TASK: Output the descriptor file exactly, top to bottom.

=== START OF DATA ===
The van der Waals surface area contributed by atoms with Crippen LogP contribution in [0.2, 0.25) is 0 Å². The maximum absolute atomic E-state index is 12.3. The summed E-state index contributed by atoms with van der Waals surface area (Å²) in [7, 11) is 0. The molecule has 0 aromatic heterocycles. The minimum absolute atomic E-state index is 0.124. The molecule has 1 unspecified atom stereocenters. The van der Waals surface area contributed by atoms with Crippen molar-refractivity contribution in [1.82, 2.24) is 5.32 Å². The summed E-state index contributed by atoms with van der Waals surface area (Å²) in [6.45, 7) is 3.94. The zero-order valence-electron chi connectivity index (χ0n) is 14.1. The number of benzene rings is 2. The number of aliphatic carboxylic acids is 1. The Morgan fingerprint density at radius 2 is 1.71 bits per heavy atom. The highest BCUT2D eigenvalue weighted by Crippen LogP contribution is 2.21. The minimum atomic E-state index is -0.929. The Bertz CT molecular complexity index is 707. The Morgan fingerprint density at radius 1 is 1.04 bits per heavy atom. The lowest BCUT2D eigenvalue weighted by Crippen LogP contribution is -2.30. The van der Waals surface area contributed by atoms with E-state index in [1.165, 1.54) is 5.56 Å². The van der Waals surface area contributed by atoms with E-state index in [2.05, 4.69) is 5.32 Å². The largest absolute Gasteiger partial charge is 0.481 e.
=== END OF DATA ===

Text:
The van der Waals surface area contributed by atoms with Crippen LogP contribution in [0.2, 0.25) is 0 Å². The maximum absolute atomic E-state index is 12.3. The summed E-state index contributed by atoms with van der Waals surface area (Å²) in [7, 11) is 0. The molecule has 0 aromatic heterocycles. The minimum absolute atomic E-state index is 0.124. The molecule has 1 unspecified atom stereocenters. The van der Waals surface area contributed by atoms with Crippen molar-refractivity contribution in [1.82, 2.24) is 5.32 Å². The summed E-state index contributed by atoms with van der Waals surface area (Å²) in [6.45, 7) is 3.94. The zero-order valence-electron chi connectivity index (χ0n) is 14.1. The number of benzene rings is 2. The number of aliphatic carboxylic acids is 1. The Morgan fingerprint density at radius 2 is 1.71 bits per heavy atom. The highest BCUT2D eigenvalue weighted by Crippen LogP contribution is 2.21. The minimum atomic E-state index is -0.929. The Bertz CT molecular complexity index is 707. The Morgan fingerprint density at radius 1 is 1.04 bits per heavy atom. The lowest BCUT2D eigenvalue weighted by Crippen LogP contribution is -2.30. The van der Waals surface area contributed by atoms with E-state index in [1.165, 1.54) is 5.56 Å². The van der Waals surface area contributed by atoms with E-state index in [2.05, 4.69) is 5.32 Å². The largest absolute Gasteiger partial charge is 0.481 e.